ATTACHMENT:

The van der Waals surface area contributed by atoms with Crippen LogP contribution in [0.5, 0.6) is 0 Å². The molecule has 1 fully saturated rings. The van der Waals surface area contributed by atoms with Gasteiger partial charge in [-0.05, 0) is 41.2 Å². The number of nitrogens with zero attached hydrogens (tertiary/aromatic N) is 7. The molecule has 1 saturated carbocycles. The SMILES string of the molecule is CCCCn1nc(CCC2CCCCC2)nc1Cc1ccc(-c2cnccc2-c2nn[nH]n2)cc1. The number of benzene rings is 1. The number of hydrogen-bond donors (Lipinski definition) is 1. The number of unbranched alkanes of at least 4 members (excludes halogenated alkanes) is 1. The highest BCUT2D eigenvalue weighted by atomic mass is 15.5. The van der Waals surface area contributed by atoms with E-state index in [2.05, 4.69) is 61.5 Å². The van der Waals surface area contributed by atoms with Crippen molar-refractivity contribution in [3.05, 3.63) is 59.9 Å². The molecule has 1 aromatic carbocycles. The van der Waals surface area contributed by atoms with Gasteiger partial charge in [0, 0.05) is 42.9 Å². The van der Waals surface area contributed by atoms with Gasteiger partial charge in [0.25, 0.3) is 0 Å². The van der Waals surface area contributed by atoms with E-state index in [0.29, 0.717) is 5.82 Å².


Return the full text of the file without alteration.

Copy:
The van der Waals surface area contributed by atoms with Crippen LogP contribution in [0.5, 0.6) is 0 Å². The molecule has 1 fully saturated rings. The van der Waals surface area contributed by atoms with Gasteiger partial charge in [-0.05, 0) is 41.2 Å². The number of nitrogens with zero attached hydrogens (tertiary/aromatic N) is 7. The molecule has 1 saturated carbocycles. The SMILES string of the molecule is CCCCn1nc(CCC2CCCCC2)nc1Cc1ccc(-c2cnccc2-c2nn[nH]n2)cc1. The number of benzene rings is 1. The number of hydrogen-bond donors (Lipinski definition) is 1. The number of unbranched alkanes of at least 4 members (excludes halogenated alkanes) is 1. The highest BCUT2D eigenvalue weighted by atomic mass is 15.5. The van der Waals surface area contributed by atoms with E-state index in [2.05, 4.69) is 61.5 Å². The van der Waals surface area contributed by atoms with Crippen molar-refractivity contribution in [3.05, 3.63) is 59.9 Å². The molecule has 1 aromatic carbocycles. The van der Waals surface area contributed by atoms with Gasteiger partial charge in [0, 0.05) is 42.9 Å². The van der Waals surface area contributed by atoms with Gasteiger partial charge in [0.25, 0.3) is 0 Å². The van der Waals surface area contributed by atoms with E-state index in [0.29, 0.717) is 5.82 Å².